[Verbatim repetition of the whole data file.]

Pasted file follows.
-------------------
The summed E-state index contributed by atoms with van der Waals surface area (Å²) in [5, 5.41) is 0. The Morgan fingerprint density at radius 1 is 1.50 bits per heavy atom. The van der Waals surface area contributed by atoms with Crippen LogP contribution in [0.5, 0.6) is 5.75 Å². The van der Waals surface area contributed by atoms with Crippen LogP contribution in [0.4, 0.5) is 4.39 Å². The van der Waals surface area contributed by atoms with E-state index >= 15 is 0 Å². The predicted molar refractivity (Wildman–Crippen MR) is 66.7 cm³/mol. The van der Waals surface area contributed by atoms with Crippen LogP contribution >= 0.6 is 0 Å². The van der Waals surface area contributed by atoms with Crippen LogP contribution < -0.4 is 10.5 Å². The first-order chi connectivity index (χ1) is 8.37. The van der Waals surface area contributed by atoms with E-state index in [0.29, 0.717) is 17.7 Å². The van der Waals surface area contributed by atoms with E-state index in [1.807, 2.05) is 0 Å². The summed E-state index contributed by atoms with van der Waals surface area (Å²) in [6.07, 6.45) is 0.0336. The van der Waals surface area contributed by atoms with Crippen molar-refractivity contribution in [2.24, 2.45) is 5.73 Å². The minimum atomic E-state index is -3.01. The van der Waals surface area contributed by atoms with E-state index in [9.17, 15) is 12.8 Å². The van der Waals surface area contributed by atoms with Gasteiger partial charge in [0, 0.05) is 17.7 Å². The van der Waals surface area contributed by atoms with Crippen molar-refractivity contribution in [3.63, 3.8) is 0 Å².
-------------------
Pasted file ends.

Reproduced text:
The summed E-state index contributed by atoms with van der Waals surface area (Å²) in [5, 5.41) is 0. The Morgan fingerprint density at radius 1 is 1.50 bits per heavy atom. The van der Waals surface area contributed by atoms with Crippen LogP contribution in [0.5, 0.6) is 5.75 Å². The van der Waals surface area contributed by atoms with Crippen LogP contribution in [0.4, 0.5) is 4.39 Å². The van der Waals surface area contributed by atoms with E-state index >= 15 is 0 Å². The predicted molar refractivity (Wildman–Crippen MR) is 66.7 cm³/mol. The van der Waals surface area contributed by atoms with Crippen LogP contribution >= 0.6 is 0 Å². The van der Waals surface area contributed by atoms with Crippen LogP contribution < -0.4 is 10.5 Å². The first-order chi connectivity index (χ1) is 8.37. The van der Waals surface area contributed by atoms with E-state index in [0.29, 0.717) is 17.7 Å². The van der Waals surface area contributed by atoms with E-state index in [1.807, 2.05) is 0 Å². The summed E-state index contributed by atoms with van der Waals surface area (Å²) in [6.07, 6.45) is 0.0336. The van der Waals surface area contributed by atoms with Crippen molar-refractivity contribution in [2.24, 2.45) is 5.73 Å². The minimum atomic E-state index is -3.01. The van der Waals surface area contributed by atoms with E-state index in [9.17, 15) is 12.8 Å². The van der Waals surface area contributed by atoms with Gasteiger partial charge in [0, 0.05) is 17.7 Å². The van der Waals surface area contributed by atoms with Crippen molar-refractivity contribution in [3.63, 3.8) is 0 Å².